Equity is perhaps the most interesting and exciting idea.  Equity assures fairness for all students by having support for students, reduction of barriers and obstacles and excellence in instruction to achieve their educational potential.  This difficult priority means treating each student as unique individuals.  One has to wonder if we will ever achieve equity but we can and are getting closer to this concept.  A pyramid of support is the key with more educational difficulties receiving more support for the individual.  The refresh model builds specific teacher capacity to help these unique students.  Our First Nations and students with English as a second language are now well over 10 percent of the student population.  These students need special support in developing their academic, emotional, social and behavioral wellbeing.  Equity allows us to have the time and capacity to make these students education a success.  I believe that each and every student is important and unique.  Our educational methods and staffing should reflect this.  Every decision a board makes must be based on what is best for the student. 

Question 1  September 26

How would you ensure that parents are informed and meaningfully engaged in their child's education?

Insuring that parents are involved in the school system in a meaningful way is very difficult.  Red Deer is a resource based town and parents work all over the world in many different shift configurations.  The internet material in the form of school website, individual student profiles and progress reports are paramount.  Many of our middle and high schools have staff mentors with as few as six students in a group.  Now students have a mentor and often a friend in these large schools.  Parents now have a contact person to discuss student progress and life situations.  This can be done over the internet at great distances if work requires. 

The second stage that elementary schools are very good at is parental involvement in the schools.  Schools should not be just a building but the vocal point of social interaction.  This can become community for the family and not a school but their school.  On Saturday an ex-student came up to me and said his junior high years were the best of his life, and he often thinks back to these days.  To this student his junior high was his community.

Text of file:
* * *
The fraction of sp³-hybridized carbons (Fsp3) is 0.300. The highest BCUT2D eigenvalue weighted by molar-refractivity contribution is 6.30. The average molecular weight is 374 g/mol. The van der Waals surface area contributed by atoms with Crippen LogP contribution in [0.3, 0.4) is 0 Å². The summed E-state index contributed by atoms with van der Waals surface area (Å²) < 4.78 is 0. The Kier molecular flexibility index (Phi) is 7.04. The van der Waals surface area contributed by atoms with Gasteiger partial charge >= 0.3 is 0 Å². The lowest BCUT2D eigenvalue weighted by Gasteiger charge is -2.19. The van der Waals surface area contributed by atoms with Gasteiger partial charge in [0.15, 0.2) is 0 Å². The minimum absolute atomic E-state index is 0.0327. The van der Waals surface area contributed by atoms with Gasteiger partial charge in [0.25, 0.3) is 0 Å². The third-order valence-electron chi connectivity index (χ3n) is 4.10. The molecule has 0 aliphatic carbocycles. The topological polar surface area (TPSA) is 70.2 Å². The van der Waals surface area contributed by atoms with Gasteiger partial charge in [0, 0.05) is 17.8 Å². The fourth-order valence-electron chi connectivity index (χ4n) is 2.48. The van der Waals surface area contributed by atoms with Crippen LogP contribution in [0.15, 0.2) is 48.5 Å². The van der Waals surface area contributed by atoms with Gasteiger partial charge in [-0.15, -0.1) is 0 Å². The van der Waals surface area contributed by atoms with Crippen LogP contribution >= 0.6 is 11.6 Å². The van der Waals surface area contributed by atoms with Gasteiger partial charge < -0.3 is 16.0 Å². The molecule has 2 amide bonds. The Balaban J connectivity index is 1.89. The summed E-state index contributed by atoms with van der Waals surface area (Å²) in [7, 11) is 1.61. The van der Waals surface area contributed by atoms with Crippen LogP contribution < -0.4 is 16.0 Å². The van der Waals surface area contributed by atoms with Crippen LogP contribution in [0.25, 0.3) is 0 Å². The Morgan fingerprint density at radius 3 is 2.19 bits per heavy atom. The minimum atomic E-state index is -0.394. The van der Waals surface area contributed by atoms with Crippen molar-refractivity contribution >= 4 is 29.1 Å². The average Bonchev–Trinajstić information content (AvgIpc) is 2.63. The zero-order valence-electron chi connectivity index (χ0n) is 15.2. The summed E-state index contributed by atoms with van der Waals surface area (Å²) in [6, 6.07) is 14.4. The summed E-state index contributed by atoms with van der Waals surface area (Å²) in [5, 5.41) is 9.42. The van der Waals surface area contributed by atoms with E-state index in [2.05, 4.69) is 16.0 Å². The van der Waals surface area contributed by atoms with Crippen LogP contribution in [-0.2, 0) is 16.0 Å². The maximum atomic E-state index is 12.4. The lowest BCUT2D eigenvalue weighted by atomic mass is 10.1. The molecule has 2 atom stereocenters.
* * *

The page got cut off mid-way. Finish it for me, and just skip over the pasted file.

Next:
Many elementary schools are very good at this.  Two examples of schools I have been associated with, that do a great job in this field are:  Aspen Heights and G.W Smith.  

Micro Society at Aspen Heights encourages parental help and involvement.  Parents help with sale items and purchase finished products on sale days.  Of course they are in the schools interacting with staff and students to do this.  Award day at Aspen Heights is an exciting time.  The students are generally excited to win an award and the parents fill the gym.  It is a great way to get parental commitment and meaningful engagement in the school.

G.W. Smith has many activities going on every month.  Some involve minor fundraising so the school community can provide the extras for the students.  I know swimming and cross country skiing are funded in this manner.  Some of the events include, pancake breakfast, hot lunches, skating parties, dances and a wind-up barbeque.  These events are very well attended and a definite bond between the school and parents definitely exists.

What changes should be made to the curriculum to best meet the needs of students?

The designing of curriculum is an interesting question because generally it is not designed by the district or at the local school board level.  It is mandated by the Provincial Government so any real change would have to come by influencing the political party in power.  Both the NDP and UCP are taking positions on curriculum redesign in their party platform for the next election.